Bishop Wright makes the cogent observation that we stand at a major cultural crossroads. The old modernist view is dying away and the new worldview, along with its practical, concrete ramifications, is moving into the birth canal. The reality is, however, that the new world has not yet been born. As a result, our culture in general and Western Christianity in particular, is presently in a state of confused, unstable limbo. It is as if we are all stuck on an eternal Saturday, halfway between crucifixion and resurrection. What we need now is an increasing clarity as to God’s purposes and a boldness of spirit exemplified by a consistent willingness to think out of the box and take positive risks. We must never reject a new wineskin, just because it “feels different” and may even make us uncomfortable.
As Wright states, we are the midwives that will give birth to the structures and forms that Western Christianity will take as the 21st Century unfolds. As uncomfortable as the age may seem at times, it is also a time of exciting challenge and unlimited opportunity. God is indeed birthing something entirely new and although the past is important in terms of tradition and legacy, it must never be an obstacle to what the Spirit is trying to unfold. This is evidently a very hard truth for some of us to digest, but digest it we must. If we fail to do so, we may hear Taps being blown over the entire edifice of the Western Church.
According to Bishop Wright, and I agree wholeheartedly, if we want to see the rebirth of a vital, livable, and transformational Christian faith, we must learn to live out God’s great story in our day to day lives. Our greatest evangelistic tool must be the love of God translated through the very canvas of our own lives. Bishop Wright expresses this much better than I ever could:
We must therefore get used to a mission that includes living the true Christian praxis. Christian praxis consists in the love of God in Christ being poured out in us and through us……………..We must get used to telling the story of God, Israel, Jesus, and the world as the true metanarrative, the story of healing and self-giving love. We must get used to living as those who have truly died and risen with Christ so that our self, having been thoroughly deconstructed, can be put back together, not by the agendas that the world presses upon us but by God’s Spirit.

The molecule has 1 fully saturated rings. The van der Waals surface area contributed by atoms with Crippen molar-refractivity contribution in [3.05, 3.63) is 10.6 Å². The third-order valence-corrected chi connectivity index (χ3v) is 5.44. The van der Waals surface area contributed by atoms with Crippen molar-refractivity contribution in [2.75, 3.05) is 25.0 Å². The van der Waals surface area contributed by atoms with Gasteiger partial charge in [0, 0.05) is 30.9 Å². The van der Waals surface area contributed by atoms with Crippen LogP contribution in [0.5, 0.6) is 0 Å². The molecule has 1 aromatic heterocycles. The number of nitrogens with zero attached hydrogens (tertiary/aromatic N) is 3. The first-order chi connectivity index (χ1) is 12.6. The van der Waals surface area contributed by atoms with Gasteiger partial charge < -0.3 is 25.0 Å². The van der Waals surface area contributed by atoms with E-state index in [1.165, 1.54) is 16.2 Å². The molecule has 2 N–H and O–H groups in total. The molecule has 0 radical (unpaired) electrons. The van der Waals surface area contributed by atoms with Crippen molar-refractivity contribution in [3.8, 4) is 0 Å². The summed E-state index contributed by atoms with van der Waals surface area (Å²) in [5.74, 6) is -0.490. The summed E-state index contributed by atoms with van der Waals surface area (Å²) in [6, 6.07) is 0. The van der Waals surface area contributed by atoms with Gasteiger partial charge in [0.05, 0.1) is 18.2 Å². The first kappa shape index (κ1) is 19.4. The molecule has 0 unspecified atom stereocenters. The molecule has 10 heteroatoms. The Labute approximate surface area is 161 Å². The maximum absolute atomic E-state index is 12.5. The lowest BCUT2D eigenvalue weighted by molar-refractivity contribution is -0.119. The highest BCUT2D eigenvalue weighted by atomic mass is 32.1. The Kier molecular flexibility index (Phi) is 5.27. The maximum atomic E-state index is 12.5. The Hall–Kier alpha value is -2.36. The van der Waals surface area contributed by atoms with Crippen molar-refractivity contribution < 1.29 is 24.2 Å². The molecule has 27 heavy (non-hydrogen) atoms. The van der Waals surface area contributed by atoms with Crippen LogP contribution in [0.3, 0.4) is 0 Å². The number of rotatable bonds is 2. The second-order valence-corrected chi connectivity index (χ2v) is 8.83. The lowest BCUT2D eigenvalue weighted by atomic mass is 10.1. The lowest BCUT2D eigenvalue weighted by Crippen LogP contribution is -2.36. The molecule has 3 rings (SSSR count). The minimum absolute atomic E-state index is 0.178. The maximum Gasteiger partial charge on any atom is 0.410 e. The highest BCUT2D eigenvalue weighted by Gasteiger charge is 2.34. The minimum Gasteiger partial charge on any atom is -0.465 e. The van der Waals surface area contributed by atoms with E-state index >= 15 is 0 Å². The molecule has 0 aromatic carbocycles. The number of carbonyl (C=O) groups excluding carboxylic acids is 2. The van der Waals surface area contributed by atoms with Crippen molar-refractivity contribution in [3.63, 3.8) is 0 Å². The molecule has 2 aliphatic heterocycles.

For those of us raised in the context of the Christian tradition, much of the magnificent glory of God’s Great Story of redemption and restoration has been lost. In many cases, we have heard the story and been immersed in the symbols for so long that both the meta-narrative and the symbolic traditions have ceased to have transformational impact. For many others, the basic story has been changed to suit the theological prejudices of various groups and leaders and, as a result, the Christian faith being lived out is often a far cry from the reality that Christ ushered into being. And for still others, the traditions of the faith have been adulterated by the cultural ethic in which the particular church finds itself existing. This is especially true of the American church.
No matter the reason for the loss, the result is basically the same: we lose touch with the true splendor of Christ’s being, his mission, and how all this fits into God’s great plan of restoration and renewal on this planet. In addition, we lose our perspective on how unique and incredible the Christian faith is. We lose perspective on how unique and magnificent Jesus Christ was and is.
And when we lose that, we have lost the core of the Christian faith.
© L.D. Turner 2012/All Rights Reserved
- NT Wright: Suspending Scepticism: History and the Virgin Birth (frstephensmuts.wordpress.com)
- What Happens AFTER YOU BELIEVE? Book by Bishop of Durham N. T. Wright Argues that Simply Believing Is Not Enough (prweb.com)